On 1 June 2019, the Global Environment Facility (GEF) Council approved the Project Identification Form (PIF) for the full-sized project titled “AFLDC-2 Scaling-up Investment and Technology Transfer to Facilitate Capacity Strengthening and Technical Assistance for the Implementation of Stockholm and Minamata Conventions in African LDCs” (AFLDC-2).
The objective of the project is to promote circular economy approaches within national development frameworks to achieve economic development while scaling-up investments and BAT/BEP to eliminate, reduce, and control POPs and mercury pollution sources in African LDCs.
The countries participating in the project are Angola, Ethiopia, Gambia, Guinea, Liberia, Mauritania, Senegal, Sierra Leone, Togo, Uganda, and Zambia (the countries that are covered by this concept note are marked in bold).
AFLDC-2 has been designed to build upon the successes generated during AFLDC-1, to address gaps identified by the final evaluation of AFLDC-1; take up good practices and lessons learned in completed and continuing GEF and development assistance projects in POPs, mercury, and more general waste management; and mainstream the environmentally sound management of chemicals and waste into regional, national, and development bank strategies and programmes directed towards achievement of the Sustainable Development Goals (SDGs).
To ensure that the AFLDC-2 is aligned with the national chemicals and waste management priorities of the project countries, reinforces and consolidates existing national efforts, while also building upon the lessons learned from AFLDC-Phase 1, a detailed review of the AfDB pipeline investments is in progress, as well as, country consultations to identify an additional set of activities for African countries to benefit from under the GEF-7 replenishment cycle.
The project comprises four principal components:
Component 1: Strengthening the enabling environment and national enforcement capacities for the management and phase-out of POPs/Mercury and its compounds. This component focuses on the legal and institutional framework development.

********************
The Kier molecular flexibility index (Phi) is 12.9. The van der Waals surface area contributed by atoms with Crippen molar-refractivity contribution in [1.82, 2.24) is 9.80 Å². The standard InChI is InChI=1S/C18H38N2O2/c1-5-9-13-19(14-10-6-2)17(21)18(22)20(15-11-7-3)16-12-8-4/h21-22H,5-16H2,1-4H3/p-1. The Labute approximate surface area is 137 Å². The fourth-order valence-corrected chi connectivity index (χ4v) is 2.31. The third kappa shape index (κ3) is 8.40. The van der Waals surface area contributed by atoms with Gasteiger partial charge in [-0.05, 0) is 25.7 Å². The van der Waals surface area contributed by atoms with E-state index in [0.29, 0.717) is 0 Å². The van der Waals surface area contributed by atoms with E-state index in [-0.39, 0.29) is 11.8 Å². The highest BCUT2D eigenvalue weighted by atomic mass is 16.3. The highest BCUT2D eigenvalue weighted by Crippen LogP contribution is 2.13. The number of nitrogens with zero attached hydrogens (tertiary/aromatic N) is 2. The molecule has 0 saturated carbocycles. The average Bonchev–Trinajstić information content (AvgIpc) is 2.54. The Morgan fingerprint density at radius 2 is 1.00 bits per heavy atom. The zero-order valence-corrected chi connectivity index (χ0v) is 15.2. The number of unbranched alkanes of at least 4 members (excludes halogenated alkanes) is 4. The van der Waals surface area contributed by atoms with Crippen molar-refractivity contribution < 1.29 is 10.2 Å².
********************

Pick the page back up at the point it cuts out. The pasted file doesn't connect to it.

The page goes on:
Component 2: Communicating the environmentally sound management of chemicals and wastes. This component focuses on awareness raising among public institutions, private sectors and the general population.
Component 3: Actions to reduce and wherever possible, eliminate trade, use, emission and release of POPs and mercury and its compounds. This component focuses on implementing BAT/BEP measures in relevant prioritized sectors.
Component 4: Monitoring and evaluation, learning and adaptive feedback. This component focuses on the effective and efficient delivery of project results and informed decision-making at national and regional levels.
The workshops will feature a mix of presentations and exchanges with the aim of getting feedback from stakeholders to proposed project activities in the country and collecting additional data for the project design.
The workshops will feature exchanges and discussions on the following topics:
Baseline situation for proposed national activities
Relevance and adequacy of the proposed activities in the national context
Expected roles of potential project partners: public sector, private sector, and civil society organizations
Creative ideas from stakeholders for innovative approaches, partnerships, etc. within the proposed national activities
Updating national baseline data in the preliminary Country Annex
Any other issues raised by participants
The participants to be invited are, in the context of each country:
Ministries and other national institutions administering relevant aspects of national and local management of chemicals and waste, for example the Ministry of Environment and its institutions (they are national project focal points; NFPs), Ministry of Agriculture, Ministry of Commerce and Industry, Ministry of Local Government, Ministry of Infrastructure and Urban Development, Ministry of Education, Ministry of Energy, etc.
Potential key partners in the private sector, such as the key national electricity grip companies, key recycling companies, key hazardous waste management companies, etc.
Key civil society organisations/NGOs working on chemicals and waste in the country.
Key academia educating on chemicals and waste management in the country.
The GEF National Focal Point.
An AfDB country office representative.
A national project consultant (engaged by UNITAR).
The expected outcome of the workshops is a revised country project document (called “country annex”) for each country, with feedback from the workshop incorporated, including (but not limited to):
Supplementary data from stakeholders on project activities in consideration
Suggestions for project partners, their roles and project implementation approaches
Views and recommendations from stakeholders on which considered project activities should be preferred for implementation, if feasible.